In 2018, McLean released his 19th studio album, Botanical Gardens, to critical acclaim. Arguably one of his most reflective recordings to date. As he characterized it, “The inspiration for the project started years ago when I would walk in the beautiful gardens in Sydney, Australia near the Opera House. I would dream young dreams and it was a comfort and an inspiration. I was always young inside, like we all are, and I felt it again there.”
Don McLean continues to receive honors for his musical discography. Throughout his career artists including Garth Brooks, Madonna, Drake, Josh Groban, Weird Al Yankovic, and others have recorded songs written by the Songwriter Hall of Fame member. In October 2019, McLean was bestowed with plaques certified by the Recording Industry Association of America (RIAA) for gold, platinum, and multi-platinum sales in the United States, as well as presentations from Australia, Austria, Belgium, France, Sweden, Switzerland, and the United Kingdom were bestowed on McLean.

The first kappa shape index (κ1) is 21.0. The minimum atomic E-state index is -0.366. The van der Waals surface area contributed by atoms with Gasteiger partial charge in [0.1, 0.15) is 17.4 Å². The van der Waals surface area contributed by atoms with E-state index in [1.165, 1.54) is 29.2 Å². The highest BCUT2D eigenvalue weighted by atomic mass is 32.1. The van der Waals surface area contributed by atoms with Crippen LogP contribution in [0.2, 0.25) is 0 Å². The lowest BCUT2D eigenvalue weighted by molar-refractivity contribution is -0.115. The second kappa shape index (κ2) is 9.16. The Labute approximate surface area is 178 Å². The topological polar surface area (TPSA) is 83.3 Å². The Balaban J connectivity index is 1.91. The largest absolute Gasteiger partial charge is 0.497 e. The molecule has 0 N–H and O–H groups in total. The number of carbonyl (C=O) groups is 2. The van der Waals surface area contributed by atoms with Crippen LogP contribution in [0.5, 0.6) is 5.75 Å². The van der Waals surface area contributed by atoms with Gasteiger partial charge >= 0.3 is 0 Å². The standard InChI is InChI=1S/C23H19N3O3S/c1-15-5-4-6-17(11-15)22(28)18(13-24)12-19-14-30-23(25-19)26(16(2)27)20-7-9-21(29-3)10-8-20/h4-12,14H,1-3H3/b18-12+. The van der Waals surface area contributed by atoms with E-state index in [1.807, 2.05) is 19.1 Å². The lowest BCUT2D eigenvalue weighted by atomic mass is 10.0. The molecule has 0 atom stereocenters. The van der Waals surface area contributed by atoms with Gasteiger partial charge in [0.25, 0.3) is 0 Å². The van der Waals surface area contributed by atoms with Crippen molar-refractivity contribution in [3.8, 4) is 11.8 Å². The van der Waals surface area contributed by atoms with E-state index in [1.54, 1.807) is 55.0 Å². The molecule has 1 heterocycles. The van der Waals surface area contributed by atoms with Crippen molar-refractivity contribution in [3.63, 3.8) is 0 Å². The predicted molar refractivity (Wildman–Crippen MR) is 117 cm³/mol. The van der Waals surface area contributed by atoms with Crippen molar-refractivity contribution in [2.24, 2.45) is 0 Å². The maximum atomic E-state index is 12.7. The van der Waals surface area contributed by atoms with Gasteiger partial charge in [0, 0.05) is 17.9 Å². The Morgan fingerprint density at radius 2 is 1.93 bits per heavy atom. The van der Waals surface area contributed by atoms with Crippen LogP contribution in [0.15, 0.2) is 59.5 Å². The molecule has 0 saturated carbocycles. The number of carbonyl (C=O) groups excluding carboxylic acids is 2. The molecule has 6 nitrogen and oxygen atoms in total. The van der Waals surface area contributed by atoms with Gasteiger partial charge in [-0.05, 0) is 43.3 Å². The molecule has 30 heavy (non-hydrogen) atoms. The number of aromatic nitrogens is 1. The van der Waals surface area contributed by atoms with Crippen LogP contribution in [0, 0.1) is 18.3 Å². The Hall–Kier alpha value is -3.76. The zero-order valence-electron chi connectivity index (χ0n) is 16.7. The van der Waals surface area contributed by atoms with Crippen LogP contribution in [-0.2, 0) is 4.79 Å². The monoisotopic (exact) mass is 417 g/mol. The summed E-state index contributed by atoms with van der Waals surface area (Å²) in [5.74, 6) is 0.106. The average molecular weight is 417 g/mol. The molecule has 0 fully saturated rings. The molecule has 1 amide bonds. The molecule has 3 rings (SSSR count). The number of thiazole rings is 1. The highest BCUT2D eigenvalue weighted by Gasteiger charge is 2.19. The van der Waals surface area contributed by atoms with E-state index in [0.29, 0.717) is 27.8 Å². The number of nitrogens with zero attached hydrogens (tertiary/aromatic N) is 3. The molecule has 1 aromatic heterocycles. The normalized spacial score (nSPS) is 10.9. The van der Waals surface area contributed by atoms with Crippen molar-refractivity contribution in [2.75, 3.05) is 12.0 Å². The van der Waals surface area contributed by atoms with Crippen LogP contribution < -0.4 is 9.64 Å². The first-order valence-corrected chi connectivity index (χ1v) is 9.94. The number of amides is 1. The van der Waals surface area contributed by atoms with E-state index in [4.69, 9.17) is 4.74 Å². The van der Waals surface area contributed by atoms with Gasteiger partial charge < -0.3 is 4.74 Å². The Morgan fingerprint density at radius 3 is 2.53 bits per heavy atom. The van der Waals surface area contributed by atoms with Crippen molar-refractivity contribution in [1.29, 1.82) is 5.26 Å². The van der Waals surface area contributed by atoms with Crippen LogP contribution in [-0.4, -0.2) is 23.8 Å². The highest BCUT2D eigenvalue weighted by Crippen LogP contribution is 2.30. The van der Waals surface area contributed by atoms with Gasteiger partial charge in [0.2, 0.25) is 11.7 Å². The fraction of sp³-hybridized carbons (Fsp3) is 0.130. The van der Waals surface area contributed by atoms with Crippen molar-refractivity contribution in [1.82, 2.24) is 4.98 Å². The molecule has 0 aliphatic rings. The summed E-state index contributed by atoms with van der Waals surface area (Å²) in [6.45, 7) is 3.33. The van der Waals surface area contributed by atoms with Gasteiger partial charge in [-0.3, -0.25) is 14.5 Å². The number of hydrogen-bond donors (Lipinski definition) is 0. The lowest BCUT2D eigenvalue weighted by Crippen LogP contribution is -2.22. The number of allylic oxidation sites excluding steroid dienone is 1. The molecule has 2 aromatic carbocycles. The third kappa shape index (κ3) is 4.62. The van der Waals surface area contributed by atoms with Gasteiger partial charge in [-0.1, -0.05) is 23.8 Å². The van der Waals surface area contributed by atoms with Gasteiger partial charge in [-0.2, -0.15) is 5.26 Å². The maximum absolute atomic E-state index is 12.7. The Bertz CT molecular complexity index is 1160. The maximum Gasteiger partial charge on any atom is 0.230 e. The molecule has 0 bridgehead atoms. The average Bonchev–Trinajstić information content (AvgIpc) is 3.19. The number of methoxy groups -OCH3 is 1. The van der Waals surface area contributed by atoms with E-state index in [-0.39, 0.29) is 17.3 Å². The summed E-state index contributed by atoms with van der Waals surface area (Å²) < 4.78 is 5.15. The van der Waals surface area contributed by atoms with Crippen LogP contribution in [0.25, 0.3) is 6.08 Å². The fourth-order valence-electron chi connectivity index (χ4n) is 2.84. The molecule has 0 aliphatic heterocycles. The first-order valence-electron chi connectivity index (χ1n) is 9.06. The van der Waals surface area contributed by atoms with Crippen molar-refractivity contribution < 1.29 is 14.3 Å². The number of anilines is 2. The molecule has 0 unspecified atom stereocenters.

2019 honored Don with a star on the Las Vegas Walkway of Stars and his song “And I Love You So” was the theme for Prince Harry and Megan Markle’s wedding.
“As a songwriter your songs are like your children, and you are hopeful everyone loves them as much as you do, but rarely is that the case. I am so grateful that songs I have written have touched so many lives and have been recorded by so many great artists,” said McLean. “Today’s presentation has truly blown me away as I never realized the success that my songs have brought to these amazing people.”
Don landed a new recording contract with Time Life in 2020, with whom he released 11 albums containing 173 tracks as well as a new album “Still Playin’ Favorites”. 2021 saw Don’s “American Pie” featured in the Avengers’ Black Widow and the new Tom Hanks movie Finch. Don received a star on the Hollywood Walk of Fame, celebrated the 50th anniversary of “American Pie,” recorded a version of the song with a cappella group Home Free, resulting in the video which was #1 for 8 weeks on the country music video charts, a children’s book has been written, and much more!
McLean continues to license his music and lyrics to commercials, movies, and fellow artists. McLean’s body of work is published through Benny Bird Company, Inc and administered through Universal Music Publishing. Don McLean owns five trademarks. They are: Don McLean, American Pie, The Day The Music Died, Bye-Bye, Miss American Pie, and Starry Starry Night.